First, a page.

A former Napster executive has been killed while biking. The former Chief Operating Officer for the revolutionary peer-to-peer file-sharing network was killed when a Los Angeles County Sheriff’s Department patrol vehicle struck his bicycle.
Olin was riding in Calabasas, an affluent mountain suburb of Los Angeles, when he collided with a patrol car driven by a deputy. According to several sources, Olin was in the confines of the road’s bicycle lane when the collision occurred, and both the cyclist and vehicle were traveling in the same direction.
Olin impacted the patrol car with sufficient force to shatter the windshield, and the images from the crash site show a mangled bicycle near the car’s tires. Olin was pronounced dead on the scene, while the deputy, who has yet to be identified, was taken to a local hospital for treatment of minor damage from broken glass. The deputy is to be formally interviewed today.
Local police have not stated anything regarding the cause of the accident that took the former Napster COO’s life, and there is no word yet who was at fault. The deputy driving the vehicle was on routine patrol at the time, and was not engaged in any official high-speed activity. Authorities do not believe that speed or intoxicants were factors in the former Napster executive being killed while biking.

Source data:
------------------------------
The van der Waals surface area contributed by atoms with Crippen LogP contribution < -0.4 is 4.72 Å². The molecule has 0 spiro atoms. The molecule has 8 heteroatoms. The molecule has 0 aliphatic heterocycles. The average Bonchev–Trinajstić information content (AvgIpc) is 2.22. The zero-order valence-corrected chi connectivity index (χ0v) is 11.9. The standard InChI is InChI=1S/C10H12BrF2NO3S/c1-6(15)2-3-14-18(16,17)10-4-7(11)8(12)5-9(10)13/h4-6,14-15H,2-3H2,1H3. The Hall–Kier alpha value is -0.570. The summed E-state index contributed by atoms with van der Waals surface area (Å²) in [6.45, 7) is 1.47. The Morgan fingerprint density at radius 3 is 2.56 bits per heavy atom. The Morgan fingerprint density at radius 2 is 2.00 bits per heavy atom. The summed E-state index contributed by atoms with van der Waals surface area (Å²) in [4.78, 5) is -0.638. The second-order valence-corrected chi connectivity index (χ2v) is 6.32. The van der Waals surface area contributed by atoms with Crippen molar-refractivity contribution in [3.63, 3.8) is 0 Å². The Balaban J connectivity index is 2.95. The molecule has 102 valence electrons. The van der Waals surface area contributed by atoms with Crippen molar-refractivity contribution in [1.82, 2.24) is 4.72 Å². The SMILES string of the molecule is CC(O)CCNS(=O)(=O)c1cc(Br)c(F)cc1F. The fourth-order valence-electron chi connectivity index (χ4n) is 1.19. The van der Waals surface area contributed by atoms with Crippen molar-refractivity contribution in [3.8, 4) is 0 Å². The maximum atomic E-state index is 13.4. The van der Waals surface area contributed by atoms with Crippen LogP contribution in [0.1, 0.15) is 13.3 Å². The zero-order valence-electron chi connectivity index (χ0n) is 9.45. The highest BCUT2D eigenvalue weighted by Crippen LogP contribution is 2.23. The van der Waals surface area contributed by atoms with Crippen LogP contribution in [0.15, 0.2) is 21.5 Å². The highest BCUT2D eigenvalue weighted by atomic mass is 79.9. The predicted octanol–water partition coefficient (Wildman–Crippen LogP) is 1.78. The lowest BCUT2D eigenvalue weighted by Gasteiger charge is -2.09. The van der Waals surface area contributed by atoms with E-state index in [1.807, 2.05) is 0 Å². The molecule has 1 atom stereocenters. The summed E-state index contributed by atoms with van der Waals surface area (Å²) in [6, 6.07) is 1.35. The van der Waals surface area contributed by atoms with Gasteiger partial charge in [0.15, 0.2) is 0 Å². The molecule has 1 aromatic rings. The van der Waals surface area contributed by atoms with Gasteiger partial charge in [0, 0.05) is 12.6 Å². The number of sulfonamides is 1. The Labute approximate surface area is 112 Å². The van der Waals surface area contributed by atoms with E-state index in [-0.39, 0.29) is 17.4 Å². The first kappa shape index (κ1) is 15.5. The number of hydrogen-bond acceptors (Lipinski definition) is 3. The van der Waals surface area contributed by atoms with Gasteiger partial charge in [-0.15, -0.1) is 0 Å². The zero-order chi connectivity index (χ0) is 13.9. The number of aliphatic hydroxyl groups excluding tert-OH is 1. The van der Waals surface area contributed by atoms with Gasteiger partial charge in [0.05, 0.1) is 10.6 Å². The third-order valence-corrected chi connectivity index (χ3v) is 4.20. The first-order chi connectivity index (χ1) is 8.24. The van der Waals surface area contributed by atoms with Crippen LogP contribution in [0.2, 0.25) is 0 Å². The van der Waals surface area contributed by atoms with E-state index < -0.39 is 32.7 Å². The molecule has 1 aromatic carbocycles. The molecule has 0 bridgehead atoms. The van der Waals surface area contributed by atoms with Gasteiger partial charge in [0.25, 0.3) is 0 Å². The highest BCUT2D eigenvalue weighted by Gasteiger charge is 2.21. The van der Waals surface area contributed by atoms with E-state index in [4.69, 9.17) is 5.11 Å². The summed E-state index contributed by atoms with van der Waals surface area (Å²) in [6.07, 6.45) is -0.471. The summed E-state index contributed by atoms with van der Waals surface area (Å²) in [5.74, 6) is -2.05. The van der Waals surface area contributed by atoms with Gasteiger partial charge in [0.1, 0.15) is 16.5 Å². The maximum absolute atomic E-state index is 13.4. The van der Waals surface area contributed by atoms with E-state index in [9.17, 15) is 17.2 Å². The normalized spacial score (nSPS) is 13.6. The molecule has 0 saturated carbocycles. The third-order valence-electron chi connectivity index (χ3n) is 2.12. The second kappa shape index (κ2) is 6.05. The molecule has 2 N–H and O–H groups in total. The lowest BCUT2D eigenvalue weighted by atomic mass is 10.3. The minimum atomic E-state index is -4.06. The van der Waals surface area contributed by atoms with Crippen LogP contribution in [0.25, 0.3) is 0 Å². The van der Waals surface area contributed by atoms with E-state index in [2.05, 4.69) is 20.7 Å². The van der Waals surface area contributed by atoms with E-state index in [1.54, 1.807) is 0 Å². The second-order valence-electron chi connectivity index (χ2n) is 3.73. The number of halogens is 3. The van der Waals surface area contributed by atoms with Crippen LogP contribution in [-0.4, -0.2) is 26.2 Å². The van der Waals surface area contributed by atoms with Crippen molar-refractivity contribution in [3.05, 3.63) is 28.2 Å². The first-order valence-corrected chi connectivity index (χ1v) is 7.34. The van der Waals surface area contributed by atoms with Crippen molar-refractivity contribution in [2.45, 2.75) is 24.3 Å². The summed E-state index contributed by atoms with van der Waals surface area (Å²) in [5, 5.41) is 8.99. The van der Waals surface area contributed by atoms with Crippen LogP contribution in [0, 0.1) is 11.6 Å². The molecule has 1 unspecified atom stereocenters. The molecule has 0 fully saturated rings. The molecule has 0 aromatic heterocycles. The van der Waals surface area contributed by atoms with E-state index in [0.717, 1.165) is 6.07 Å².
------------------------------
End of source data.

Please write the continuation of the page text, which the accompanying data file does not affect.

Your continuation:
Olin, a California native, was a lawyer and veteran of the music industry, and practiced intellectual property and business law from Encino-based law firm Altschul & Olin LLC, a company in which he was a co-founder.
Olin was a Napster executive from 2000 to 2002, when the file-sharing service was embroiled in the legal battles that would eventually cause its demise, at least in that format. Napster became popular with users for distributing files, usually MP3 music files, in a free peer-to-peer format. Prior to his work with the innovative site, Olin worked for A&M music as Vice President of Business Development, and was involved in signing talent and acquiring rights to music.
Despite helping to promote independent music and smaller groups, Napster was targeted by the Recording Industry Association of America (RIAA) and several popular musical franchises, including Madonna, Dr. Dre and Metallica for copyright infringement.
Napster disabled its network after an injunction was filed against it in the summer of 2001. The legal settlements that came out of this situation cost Napster more than $36 million dollars, forcing it to attempt to move its services to a subscription model.
Napster was in the process of being acquired by German media giant Bertelsmann, but this acquisition was blocked by court order, forcing Napster into bankruptcy. Software company Roxio, which picked the company up at auction, integrated the Napster service into the Pressplay music service and relaunched it as Napster 2.0. This iteration of Napster was purchased by big-box electronic retailer Best Buy for $121 million in 2008 and later merged with streaming service Rhapsody.
The model of file-sharing that Napster pioneered was ground-breaking and served to inspire any number of later sites, as well as the largely illegal torrent file-sharing platforms popular today with those who pirate. More information will be forthcoming after the investigation into the former Napster executive being killed on his bike.
By Mark Clarke